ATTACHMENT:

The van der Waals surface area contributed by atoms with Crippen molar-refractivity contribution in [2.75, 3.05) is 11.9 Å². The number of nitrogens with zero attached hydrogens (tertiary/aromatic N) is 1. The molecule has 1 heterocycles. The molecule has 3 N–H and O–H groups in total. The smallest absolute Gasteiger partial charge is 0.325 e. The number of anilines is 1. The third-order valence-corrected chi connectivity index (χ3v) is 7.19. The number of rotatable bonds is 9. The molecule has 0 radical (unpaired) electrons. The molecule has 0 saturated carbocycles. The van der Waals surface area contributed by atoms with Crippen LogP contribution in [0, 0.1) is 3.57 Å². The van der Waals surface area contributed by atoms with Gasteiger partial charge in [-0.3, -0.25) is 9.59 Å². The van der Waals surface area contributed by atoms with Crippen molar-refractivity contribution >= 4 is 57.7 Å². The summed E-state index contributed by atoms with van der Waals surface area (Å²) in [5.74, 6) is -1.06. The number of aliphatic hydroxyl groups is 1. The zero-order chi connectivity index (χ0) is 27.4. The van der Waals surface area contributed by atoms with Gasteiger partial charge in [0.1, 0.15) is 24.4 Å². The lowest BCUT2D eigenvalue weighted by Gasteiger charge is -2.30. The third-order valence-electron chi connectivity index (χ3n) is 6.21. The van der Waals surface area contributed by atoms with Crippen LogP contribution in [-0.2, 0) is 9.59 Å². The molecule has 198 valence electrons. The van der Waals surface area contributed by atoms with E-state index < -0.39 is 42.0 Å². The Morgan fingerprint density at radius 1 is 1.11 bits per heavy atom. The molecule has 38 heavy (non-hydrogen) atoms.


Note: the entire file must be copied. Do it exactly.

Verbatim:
The van der Waals surface area contributed by atoms with Crippen molar-refractivity contribution in [2.75, 3.05) is 11.9 Å². The number of nitrogens with zero attached hydrogens (tertiary/aromatic N) is 1. The molecule has 1 heterocycles. The molecule has 3 N–H and O–H groups in total. The smallest absolute Gasteiger partial charge is 0.325 e. The number of anilines is 1. The third-order valence-corrected chi connectivity index (χ3v) is 7.19. The number of rotatable bonds is 9. The molecule has 0 radical (unpaired) electrons. The molecule has 0 saturated carbocycles. The van der Waals surface area contributed by atoms with Crippen LogP contribution in [0, 0.1) is 3.57 Å². The van der Waals surface area contributed by atoms with Gasteiger partial charge in [-0.3, -0.25) is 9.59 Å². The van der Waals surface area contributed by atoms with Crippen molar-refractivity contribution >= 4 is 57.7 Å². The summed E-state index contributed by atoms with van der Waals surface area (Å²) in [5.74, 6) is -1.06. The number of aliphatic hydroxyl groups is 1. The zero-order chi connectivity index (χ0) is 27.4. The van der Waals surface area contributed by atoms with Gasteiger partial charge in [0.1, 0.15) is 24.4 Å². The lowest BCUT2D eigenvalue weighted by Gasteiger charge is -2.30. The third-order valence-electron chi connectivity index (χ3n) is 6.21. The van der Waals surface area contributed by atoms with Crippen LogP contribution in [-0.2, 0) is 9.59 Å². The molecule has 198 valence electrons. The van der Waals surface area contributed by atoms with E-state index < -0.39 is 42.0 Å². The Morgan fingerprint density at radius 1 is 1.11 bits per heavy atom. The molecule has 38 heavy (non-hydrogen) atoms.